issue, the machine's generated user/pass combination are not correctly
    entered into both password files which means it cannot be found at some
    point during the joining to the domain.

    "Joe Butler" wrote in message
    news:46b62858$0$24759$da0feed9@news.zen.co.uk...
    > How do I force a Linux installation to not re-used UIDs when creating new
    > user accounts?
    >
    > So, if an old user is deleted from the system, not simply disabled, I
    > don't want Linux assigning the old UID to the next user that is created.
    >
    > Where is the settting that will enable that?
    >
    > Some info for the record, that I have not found via any google searches
    > for 'cannot join domain' [after restore] [SME Server].
    >
    > I need this to be a global setting and it is not going to work if I'm
    > advised, "don't delete users, just disable them", since the server's
    > manager interface will enable someone to delete users quite easily.
    >
    > The reason is that I have a syncronisation issue between the Samba
    > password file and the Unix/Linux password file on my SME Server
    > installation after a restore operation to new hardware. Users/worksations
    > are being assigned UIDs based only on the content of the Unix password
    > file, so when they are appended to the Samba password file, there are UID
    > collisions. The main effect of this is that it is impossible to join a
    > new machine to the samba 'domain' unless some dummy users are added into
    > the Unix password file with:
    >
    > useradd dummy1
    > usermod -L dummy1
    >
    > Adding as many dummyN users as necessary to force the next UID alloacated
    > by the server manager interface to have a UID that is not already used for
    > another user in the Samba password file. Namely the workstation that
    > needs to be added to the domain. If the UID collides with an existing UID
    > Windows reports, "The user name could not be found." and the machine is
    > not joined to the domain. When the dummy users are added, joining the
    > domain works.
    >
    >
    >
    >




  5. Re: force UIDs to not be reused

    In news:46b62858$0$24759$da0feed9@news.zen.co.uk,
    Joe Butler wrote:

    > How do I force a Linux installation to not re-used UIDs when creating
    > new user accounts?

    ....
    > I need this to be a global setting and it is not going to work if I'm
    > advised, "don't delete users, just disable them", since the server's
    > manager interface will enable someone to delete users quite easily.


    If "someone" can disrupt the security of your system so readily, then the
    entire security concept of "the server's manager interface" needs to be
    discarded and replaced.


  6. Re: force UIDs to not be reused

    I did wonder about that too. I'm thinking of changing the root password
    from 'root' to something more secure like r00t and installing a firewall
    between the server and the Internet because I think we are getting exploited
    by black hat phreakers.

    "ynotssor" wrote in message
    news:5hrfqlF3kvaguU1@mid.individual.net...
    > In news:46b62858$0$24759$da0feed9@news.zen.co.uk,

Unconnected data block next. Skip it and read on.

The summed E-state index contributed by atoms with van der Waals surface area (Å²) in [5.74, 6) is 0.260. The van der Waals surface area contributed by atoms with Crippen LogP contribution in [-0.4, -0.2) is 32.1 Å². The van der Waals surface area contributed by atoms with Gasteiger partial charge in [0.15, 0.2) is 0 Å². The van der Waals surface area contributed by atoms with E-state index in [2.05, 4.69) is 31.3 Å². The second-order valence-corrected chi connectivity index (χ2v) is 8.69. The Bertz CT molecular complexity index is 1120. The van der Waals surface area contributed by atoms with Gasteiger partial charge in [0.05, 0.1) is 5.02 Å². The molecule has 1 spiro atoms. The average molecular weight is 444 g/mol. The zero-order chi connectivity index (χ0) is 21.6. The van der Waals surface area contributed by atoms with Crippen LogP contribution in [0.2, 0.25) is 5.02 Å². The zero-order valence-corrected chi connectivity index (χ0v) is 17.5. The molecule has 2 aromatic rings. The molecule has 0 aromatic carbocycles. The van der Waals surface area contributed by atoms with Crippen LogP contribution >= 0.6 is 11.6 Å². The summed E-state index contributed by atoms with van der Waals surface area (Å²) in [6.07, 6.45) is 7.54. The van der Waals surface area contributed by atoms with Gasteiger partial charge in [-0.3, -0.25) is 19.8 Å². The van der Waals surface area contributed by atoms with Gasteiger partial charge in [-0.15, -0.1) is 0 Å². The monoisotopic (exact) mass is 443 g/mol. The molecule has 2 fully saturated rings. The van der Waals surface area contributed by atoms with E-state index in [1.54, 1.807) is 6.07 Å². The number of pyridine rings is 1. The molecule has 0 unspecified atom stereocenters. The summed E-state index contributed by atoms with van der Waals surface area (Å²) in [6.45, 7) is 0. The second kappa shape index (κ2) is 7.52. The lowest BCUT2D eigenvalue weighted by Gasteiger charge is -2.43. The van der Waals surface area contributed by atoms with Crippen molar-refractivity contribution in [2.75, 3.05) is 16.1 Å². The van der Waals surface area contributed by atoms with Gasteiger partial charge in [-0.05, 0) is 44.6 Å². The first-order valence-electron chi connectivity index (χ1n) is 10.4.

> Joe Butler wrote:
    >
    >> How do I force a Linux installation to not re-used UIDs when creating
    >> new user accounts?

    > ...
    >> I need this to be a global setting and it is not going to work if I'm
    >> advised, "don't delete users, just disable them", since the server's
    >> manager interface will enable someone to delete users quite easily.

    >
    > If "someone" can disrupt the security of your system so readily, then the
    > entire security concept of "the server's manager interface" needs to be
    > discarded and replaced.
    >




  7. Re: force UIDs to not be reused

    On 2007-08-07, Joe Butler wrote:
    > I did wonder about that too. I'm thinking of changing the root password
    > from 'root' to something more secure like r00t and installing a firewall
    > between the server and the Internet because I think we are getting exploited
    > by black hat phreakers.


    Please say you are not serious about the password. If you
    are serious, please get some major professional help.

    --
    Robert Riches
    spamtrap42@verizon.net
    (Yes, that is one of my email addresses.)

  8. Re: force UIDs to not be reused

    In news:slrnfbh5sm.pvc.rob@one.localnet,
    Robert M. Riches Jr. wrote:

    >> I did wonder about that too. I'm thinking of changing the root
    >> password from 'root' to something more secure like r00t and
    >> installing a firewall between the server and the Internet because I
    >> think we are getting exploited by black hat phreakers.

    >
    > Please say you are not serious about the password. If you
    > are serious, please get some major professional help.


    He just identified himself as a troll.

  9. Re: force UIDs to not be reused

    On 7 Aug, 17:17, "ynotssor" wrote:
    > Innews:slrnfbh5sm.pvc.rob@one.localnet,
    > Robert M. Riches Jr. wrote:
    >
    > >> I did wonder about that too. I'm thinking of changing the root
    > >> password from 'root' to something more secure like r00t and
    > >> installing a firewall between the server and the Internet because I
    > >> think we are getting exploited by black hat phreakers.

    >
    > > Please say you are not serious about the password. If you
    > > are serious, please get some major professional help.

    >
    > He just identified himself as a troll.


    No, as someone who mistyped. He meant to say "username". I've seen
    this approach used to allow root access via a separate account name
    and password. Unfortunately, a bunch of poorly written shell scripts
    do a test to see if the current username is "root" rather than
    checking that the current UID is 0, and break as the system randomly
    reponds that the username is root, r00t, shiver-my-access, or whatever
    you set the spare usernames to.